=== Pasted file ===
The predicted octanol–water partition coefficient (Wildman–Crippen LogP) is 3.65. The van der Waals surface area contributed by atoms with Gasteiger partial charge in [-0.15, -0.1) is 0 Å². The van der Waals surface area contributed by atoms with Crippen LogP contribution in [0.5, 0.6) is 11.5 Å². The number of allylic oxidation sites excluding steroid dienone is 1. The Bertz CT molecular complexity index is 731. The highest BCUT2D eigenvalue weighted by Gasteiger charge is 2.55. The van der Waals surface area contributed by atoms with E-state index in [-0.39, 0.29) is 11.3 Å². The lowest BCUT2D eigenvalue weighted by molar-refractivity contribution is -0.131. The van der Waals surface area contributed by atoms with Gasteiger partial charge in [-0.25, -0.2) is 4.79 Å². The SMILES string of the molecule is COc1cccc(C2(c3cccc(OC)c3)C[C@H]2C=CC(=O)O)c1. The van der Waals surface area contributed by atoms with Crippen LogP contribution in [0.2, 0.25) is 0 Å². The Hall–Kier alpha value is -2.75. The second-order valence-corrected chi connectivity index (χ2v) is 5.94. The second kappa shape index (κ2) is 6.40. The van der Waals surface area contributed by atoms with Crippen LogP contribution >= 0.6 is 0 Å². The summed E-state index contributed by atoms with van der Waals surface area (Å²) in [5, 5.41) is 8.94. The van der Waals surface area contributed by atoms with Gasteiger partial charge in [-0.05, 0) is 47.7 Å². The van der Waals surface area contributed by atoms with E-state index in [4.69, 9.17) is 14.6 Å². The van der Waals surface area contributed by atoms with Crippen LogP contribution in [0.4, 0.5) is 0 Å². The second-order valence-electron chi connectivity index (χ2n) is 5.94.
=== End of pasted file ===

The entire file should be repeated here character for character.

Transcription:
The predicted octanol–water partition coefficient (Wildman–Crippen LogP) is 3.65. The van der Waals surface area contributed by atoms with Gasteiger partial charge in [-0.15, -0.1) is 0 Å². The van der Waals surface area contributed by atoms with Crippen LogP contribution in [0.5, 0.6) is 11.5 Å². The number of allylic oxidation sites excluding steroid dienone is 1. The Bertz CT molecular complexity index is 731. The highest BCUT2D eigenvalue weighted by Gasteiger charge is 2.55. The van der Waals surface area contributed by atoms with E-state index in [-0.39, 0.29) is 11.3 Å². The lowest BCUT2D eigenvalue weighted by molar-refractivity contribution is -0.131. The van der Waals surface area contributed by atoms with Gasteiger partial charge in [-0.25, -0.2) is 4.79 Å². The SMILES string of the molecule is COc1cccc(C2(c3cccc(OC)c3)C[C@H]2C=CC(=O)O)c1. The van der Waals surface area contributed by atoms with Crippen LogP contribution in [0.2, 0.25) is 0 Å². The Hall–Kier alpha value is -2.75. The second-order valence-corrected chi connectivity index (χ2v) is 5.94. The second kappa shape index (κ2) is 6.40. The van der Waals surface area contributed by atoms with Crippen LogP contribution >= 0.6 is 0 Å². The summed E-state index contributed by atoms with van der Waals surface area (Å²) in [5, 5.41) is 8.94. The van der Waals surface area contributed by atoms with Gasteiger partial charge in [-0.05, 0) is 47.7 Å². The van der Waals surface area contributed by atoms with E-state index in [4.69, 9.17) is 14.6 Å². The van der Waals surface area contributed by atoms with Crippen LogP contribution in [0.4, 0.5) is 0 Å². The second-order valence-electron chi connectivity index (χ2n) is 5.94.